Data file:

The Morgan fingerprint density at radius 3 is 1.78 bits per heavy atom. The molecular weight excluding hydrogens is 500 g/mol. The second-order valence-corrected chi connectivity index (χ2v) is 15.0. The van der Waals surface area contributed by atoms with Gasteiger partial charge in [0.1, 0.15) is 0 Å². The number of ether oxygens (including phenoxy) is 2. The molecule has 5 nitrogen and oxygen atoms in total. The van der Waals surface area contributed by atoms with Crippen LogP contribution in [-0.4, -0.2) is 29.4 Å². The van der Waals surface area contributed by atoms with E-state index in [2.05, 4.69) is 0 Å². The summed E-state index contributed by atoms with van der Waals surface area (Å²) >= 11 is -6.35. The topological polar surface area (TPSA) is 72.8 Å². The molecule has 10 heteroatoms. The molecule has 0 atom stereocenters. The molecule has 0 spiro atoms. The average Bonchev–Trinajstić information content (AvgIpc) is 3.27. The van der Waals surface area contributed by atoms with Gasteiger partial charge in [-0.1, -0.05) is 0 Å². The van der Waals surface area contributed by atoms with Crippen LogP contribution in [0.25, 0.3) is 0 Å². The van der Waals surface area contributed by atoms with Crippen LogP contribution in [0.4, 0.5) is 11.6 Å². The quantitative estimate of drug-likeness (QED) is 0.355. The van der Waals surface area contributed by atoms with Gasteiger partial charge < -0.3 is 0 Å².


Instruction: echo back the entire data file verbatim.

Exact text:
The Morgan fingerprint density at radius 3 is 1.78 bits per heavy atom. The molecular weight excluding hydrogens is 500 g/mol. The second-order valence-corrected chi connectivity index (χ2v) is 15.0. The van der Waals surface area contributed by atoms with Gasteiger partial charge in [0.1, 0.15) is 0 Å². The number of ether oxygens (including phenoxy) is 2. The molecule has 5 nitrogen and oxygen atoms in total. The van der Waals surface area contributed by atoms with Crippen LogP contribution in [-0.4, -0.2) is 29.4 Å². The van der Waals surface area contributed by atoms with E-state index in [2.05, 4.69) is 0 Å². The summed E-state index contributed by atoms with van der Waals surface area (Å²) >= 11 is -6.35. The topological polar surface area (TPSA) is 72.8 Å². The molecule has 10 heteroatoms. The molecule has 0 atom stereocenters. The molecule has 0 spiro atoms. The average Bonchev–Trinajstić information content (AvgIpc) is 3.27. The van der Waals surface area contributed by atoms with Gasteiger partial charge in [-0.1, -0.05) is 0 Å². The van der Waals surface area contributed by atoms with Crippen LogP contribution in [0.25, 0.3) is 0 Å². The van der Waals surface area contributed by atoms with Crippen LogP contribution in [0.4, 0.5) is 11.6 Å². The quantitative estimate of drug-likeness (QED) is 0.355. The van der Waals surface area contributed by atoms with Gasteiger partial charge < -0.3 is 0 Å².